As mentioned in our July lump sum interest rate post, many defined benefit (DB) plan sponsors are considering lump sum payouts to their terminated vested participants as a way of “right-sizing” their plan. The ultimate goal is to reduce plan costs and risk. The IRS recently released the November 2013 417(e) rates, which will be the 2014 reference rates for many DB plans. This post shares a brief update of the impact these rates could have on 2014 lump sum payout strategies.
DB plans generally must pay lump sum benefits using the larger of two plan factors:
(1) The plan’s actuarial equivalence; or
(2) The 417(e) minimum lump sum rates.
Since interest rates have been so low over the past few years, the 417(e) rates are usually the lump sum basis. In particular, 2013 lump sums were abnormally expensive due to historically low interest rates at the end of 2012 (the reference rates for 2013 lump sum calculations). This is because lump sum values increase as interest rates decrease and vice versa.
Effect of Interest Rate Changes
For calendar year plans, the lookback month for the 417(e) rates is often a couple of months before the start of the plan year. Here’s a comparison of the November 2012 rates (for 2013 payouts) versus the November 2013 rates (for 2014 payouts).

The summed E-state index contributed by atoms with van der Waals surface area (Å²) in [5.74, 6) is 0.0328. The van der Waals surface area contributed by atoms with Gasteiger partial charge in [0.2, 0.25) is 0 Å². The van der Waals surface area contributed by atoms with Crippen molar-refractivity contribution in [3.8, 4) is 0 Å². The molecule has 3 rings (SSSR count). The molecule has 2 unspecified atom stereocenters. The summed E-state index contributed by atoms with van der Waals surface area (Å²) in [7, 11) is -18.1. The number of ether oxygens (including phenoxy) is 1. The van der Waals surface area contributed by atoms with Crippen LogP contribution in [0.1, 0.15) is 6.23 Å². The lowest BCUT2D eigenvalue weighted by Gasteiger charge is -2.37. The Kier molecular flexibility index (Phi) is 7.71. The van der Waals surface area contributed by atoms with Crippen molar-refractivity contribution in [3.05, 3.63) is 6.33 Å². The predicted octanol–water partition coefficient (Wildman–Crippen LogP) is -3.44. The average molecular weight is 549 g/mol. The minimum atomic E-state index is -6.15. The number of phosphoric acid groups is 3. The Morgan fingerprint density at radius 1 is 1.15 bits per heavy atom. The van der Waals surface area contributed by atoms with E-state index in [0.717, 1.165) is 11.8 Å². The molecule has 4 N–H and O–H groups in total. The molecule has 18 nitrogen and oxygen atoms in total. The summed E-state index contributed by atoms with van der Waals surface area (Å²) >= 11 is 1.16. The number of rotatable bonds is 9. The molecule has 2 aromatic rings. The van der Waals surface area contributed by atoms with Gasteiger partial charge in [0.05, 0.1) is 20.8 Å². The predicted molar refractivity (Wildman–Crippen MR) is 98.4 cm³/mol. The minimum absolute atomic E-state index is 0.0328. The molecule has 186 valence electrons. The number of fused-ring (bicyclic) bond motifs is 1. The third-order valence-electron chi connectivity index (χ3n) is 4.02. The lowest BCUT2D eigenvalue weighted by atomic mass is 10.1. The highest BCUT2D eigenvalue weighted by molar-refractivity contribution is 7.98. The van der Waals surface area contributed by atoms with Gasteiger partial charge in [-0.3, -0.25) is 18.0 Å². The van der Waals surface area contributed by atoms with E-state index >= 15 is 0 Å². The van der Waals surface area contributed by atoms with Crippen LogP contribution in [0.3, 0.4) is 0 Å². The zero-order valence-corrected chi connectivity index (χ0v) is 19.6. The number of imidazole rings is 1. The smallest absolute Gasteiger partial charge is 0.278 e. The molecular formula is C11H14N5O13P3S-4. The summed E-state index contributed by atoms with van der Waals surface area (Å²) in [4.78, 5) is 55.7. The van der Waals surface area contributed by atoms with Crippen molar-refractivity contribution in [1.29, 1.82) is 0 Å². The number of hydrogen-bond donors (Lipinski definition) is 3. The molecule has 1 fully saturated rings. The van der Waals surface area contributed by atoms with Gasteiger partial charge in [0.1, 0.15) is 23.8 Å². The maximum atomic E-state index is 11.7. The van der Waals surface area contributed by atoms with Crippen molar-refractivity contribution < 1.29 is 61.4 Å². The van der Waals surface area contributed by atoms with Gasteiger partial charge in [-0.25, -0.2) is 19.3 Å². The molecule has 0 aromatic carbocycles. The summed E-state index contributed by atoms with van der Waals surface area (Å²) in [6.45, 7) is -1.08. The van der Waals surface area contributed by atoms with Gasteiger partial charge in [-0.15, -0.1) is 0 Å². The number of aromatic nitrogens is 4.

As we can see, all three segments have increased substantially since last November. So, what’s the potential impact on lump sum payments? The table and chart below show the difference in lump sum value at sample ages assuming payment of deferred-to-65 benefits using the November 2012 and November 2013 417(e) interest rates.
Note: If we adjust for the fact that participants will be one year older in 2014 (and thus one fewer years of discounting), then this decreases the savings by about 5% at most ages.
Lump Sum Strategies
So, what else should plan sponsors consider?
1. If you haven’t already considered a lump sum payout window, the 2014 lump sum rates may make this option much more affordable than in 2013.
2. With the scheduled increase in PBGC flat-rate and variable-rate premiums due to MAP-21 (plus the proposed additional premium increases in the Bipartisan Budget Act of 2013) there’s an incentive to “right-size” a pension plan to reduce the long-term cost of PBGC premiums.
3. In addition to lump sum payout programs, plan sponsors should consider annuity purchases and additional plan funding as ways to reduce long-term plan costs/risks